Yes, Microsoft is supporting Linux by way of Android. Do you really think -- with the clock running down on Microsoft's final acquisition of Nokia -- that the Finnish phone company would make such a move without Microsoft's full backing? I don't.
I think Microsoft and Nokia have made a smart move. I'm not the only one.
Mary Jo Foley, the top Microsoft reporter on the planet, writes: "Nokia is clearly wooing Android developers who want to build apps for users in developing markets." I think it's bigger than greenfield markets. I think Microsoft/Nokia wants Android developers creating apps for all markets.
With the Mobile World Congress show underway in Barcelona, people are still talking about the significant news from the event on the open source phone front. As predicted here recently, Nokia announced the Nokia X and X+, which are smartphones running Android. The Nokia X will start selling for €89 next week.
What makes these phones news, of course, is that Microsoft's acquisition of Nokia is looming, so some are predicting that the phones will put Microsoft in the Android business, but others are predicting that Microsoft might simply do away with these phones after the acquisition.
"This isn't about switching to open source software, but to a format widely and well-supported by open source office formats," noted blogger Chris Travers. "The government could continue to run Microsoft Office, but the preferred data format would be ODF. This makes Microsoft's argument seem to be rather shrill. Why on earth would changing the default format of released documents be a big deal?"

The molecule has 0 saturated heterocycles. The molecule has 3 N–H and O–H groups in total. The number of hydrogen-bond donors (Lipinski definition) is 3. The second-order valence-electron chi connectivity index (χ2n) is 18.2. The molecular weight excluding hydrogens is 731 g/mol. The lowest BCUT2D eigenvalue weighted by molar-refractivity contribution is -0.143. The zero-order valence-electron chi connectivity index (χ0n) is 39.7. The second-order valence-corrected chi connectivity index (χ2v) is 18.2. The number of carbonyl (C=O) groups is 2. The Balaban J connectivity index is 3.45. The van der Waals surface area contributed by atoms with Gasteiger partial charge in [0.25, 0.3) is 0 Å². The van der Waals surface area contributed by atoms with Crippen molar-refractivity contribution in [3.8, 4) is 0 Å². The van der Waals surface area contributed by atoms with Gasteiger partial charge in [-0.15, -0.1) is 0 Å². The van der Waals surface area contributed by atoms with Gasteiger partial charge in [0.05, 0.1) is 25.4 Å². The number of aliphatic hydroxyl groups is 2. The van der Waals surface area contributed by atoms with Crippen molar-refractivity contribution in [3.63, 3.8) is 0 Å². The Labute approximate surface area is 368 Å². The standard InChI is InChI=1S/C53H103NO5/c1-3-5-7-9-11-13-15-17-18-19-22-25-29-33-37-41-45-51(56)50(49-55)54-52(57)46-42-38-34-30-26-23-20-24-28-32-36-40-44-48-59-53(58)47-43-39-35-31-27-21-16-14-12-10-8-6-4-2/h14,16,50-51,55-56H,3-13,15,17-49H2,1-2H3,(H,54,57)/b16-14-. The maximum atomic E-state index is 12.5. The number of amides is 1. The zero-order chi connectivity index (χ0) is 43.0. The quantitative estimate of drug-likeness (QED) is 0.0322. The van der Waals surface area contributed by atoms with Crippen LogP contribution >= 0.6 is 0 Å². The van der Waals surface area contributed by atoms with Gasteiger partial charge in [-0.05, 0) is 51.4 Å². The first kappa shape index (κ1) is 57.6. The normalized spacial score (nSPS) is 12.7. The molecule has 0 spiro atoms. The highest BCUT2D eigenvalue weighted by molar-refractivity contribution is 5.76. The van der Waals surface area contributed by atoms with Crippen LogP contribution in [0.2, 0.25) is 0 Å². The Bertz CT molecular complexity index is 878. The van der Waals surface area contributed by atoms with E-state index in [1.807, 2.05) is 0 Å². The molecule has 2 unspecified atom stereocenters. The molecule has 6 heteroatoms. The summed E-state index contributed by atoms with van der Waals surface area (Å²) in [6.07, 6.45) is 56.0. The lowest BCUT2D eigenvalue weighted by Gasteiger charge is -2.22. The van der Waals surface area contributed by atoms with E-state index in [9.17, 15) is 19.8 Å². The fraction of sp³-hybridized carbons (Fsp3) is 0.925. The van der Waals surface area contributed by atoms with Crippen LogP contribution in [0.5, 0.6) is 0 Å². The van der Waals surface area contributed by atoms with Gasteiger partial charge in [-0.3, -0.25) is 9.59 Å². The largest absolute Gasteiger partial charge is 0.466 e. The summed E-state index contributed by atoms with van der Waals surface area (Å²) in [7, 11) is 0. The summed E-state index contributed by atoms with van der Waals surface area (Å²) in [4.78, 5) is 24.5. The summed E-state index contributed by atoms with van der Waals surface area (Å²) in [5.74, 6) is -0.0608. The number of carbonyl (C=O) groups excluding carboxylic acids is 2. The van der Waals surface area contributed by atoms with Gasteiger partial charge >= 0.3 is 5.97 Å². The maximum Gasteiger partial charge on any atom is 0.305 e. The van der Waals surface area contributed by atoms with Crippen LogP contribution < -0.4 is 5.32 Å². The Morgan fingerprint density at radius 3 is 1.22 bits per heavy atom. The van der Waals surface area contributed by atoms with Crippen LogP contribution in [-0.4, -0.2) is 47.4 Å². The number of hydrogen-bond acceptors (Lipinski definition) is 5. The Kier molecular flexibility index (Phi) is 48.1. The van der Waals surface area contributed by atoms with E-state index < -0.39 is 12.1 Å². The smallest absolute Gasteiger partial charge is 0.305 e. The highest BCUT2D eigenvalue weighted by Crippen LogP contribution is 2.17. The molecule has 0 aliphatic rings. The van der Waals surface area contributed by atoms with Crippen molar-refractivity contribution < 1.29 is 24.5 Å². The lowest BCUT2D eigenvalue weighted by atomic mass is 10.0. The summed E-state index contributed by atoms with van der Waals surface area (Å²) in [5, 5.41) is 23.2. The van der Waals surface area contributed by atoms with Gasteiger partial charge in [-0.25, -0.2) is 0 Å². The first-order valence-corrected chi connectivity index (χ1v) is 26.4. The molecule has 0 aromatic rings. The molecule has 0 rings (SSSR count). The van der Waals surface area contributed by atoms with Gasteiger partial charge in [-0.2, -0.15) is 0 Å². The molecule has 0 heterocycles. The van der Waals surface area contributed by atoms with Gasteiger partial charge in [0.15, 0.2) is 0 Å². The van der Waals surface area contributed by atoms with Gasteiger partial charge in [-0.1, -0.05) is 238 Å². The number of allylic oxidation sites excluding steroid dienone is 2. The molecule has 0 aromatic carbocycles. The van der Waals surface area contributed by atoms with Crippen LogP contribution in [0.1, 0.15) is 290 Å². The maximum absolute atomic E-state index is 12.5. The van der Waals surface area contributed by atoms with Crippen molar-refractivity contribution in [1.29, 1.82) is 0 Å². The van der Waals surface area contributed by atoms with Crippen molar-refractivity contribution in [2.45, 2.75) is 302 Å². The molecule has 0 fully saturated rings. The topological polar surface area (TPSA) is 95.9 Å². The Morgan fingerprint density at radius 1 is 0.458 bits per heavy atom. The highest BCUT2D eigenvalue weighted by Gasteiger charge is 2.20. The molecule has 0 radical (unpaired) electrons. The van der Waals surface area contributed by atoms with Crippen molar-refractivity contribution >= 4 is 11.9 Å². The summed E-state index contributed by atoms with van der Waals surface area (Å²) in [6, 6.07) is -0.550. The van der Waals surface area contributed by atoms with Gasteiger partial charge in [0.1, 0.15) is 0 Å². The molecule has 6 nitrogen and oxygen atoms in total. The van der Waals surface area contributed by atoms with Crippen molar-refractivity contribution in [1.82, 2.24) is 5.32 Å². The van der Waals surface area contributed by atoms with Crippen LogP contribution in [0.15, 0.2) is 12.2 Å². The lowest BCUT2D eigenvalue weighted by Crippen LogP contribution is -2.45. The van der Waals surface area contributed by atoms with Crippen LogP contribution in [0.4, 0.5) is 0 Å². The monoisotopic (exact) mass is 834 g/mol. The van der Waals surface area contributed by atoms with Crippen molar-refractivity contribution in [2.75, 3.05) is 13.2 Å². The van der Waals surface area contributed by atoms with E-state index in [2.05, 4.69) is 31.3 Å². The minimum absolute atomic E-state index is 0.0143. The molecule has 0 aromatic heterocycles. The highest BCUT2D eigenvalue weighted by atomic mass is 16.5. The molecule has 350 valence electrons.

Ford will ditch Microsoft in favor of BlackBerry to power its next-generation infotainment systems, inside sources claim, switching to QNX for increasingly complex car multimedia duties after ongoing criticisms of the current SYNC system. The transition, yet to be officially announced by either Ford or BlackBerry, is said to be a reaction to poor driver feedback of SYNC, as well as the expense involved in using Microsoft's platform.
This will be the first time the Finnish smartphone maker will be trying their hands at producing an Android device. The buyout of Nokia by Microsoft has not completed yet and before the deal goes through fully, Nokia might be able to get three Android smartphone in the market. We have been already hearing a lot about Nokia X, but if we are to believe the rumours, Nokia is planning to have a portfolio of devices spread across different price bands.
Gaming on Linux has been behind Windows for a long time. Fortunately with the release of Steam for Linux that gap is beginning to close and I can foresee a time whereby Linux gaming will be on at very least a par with Windows.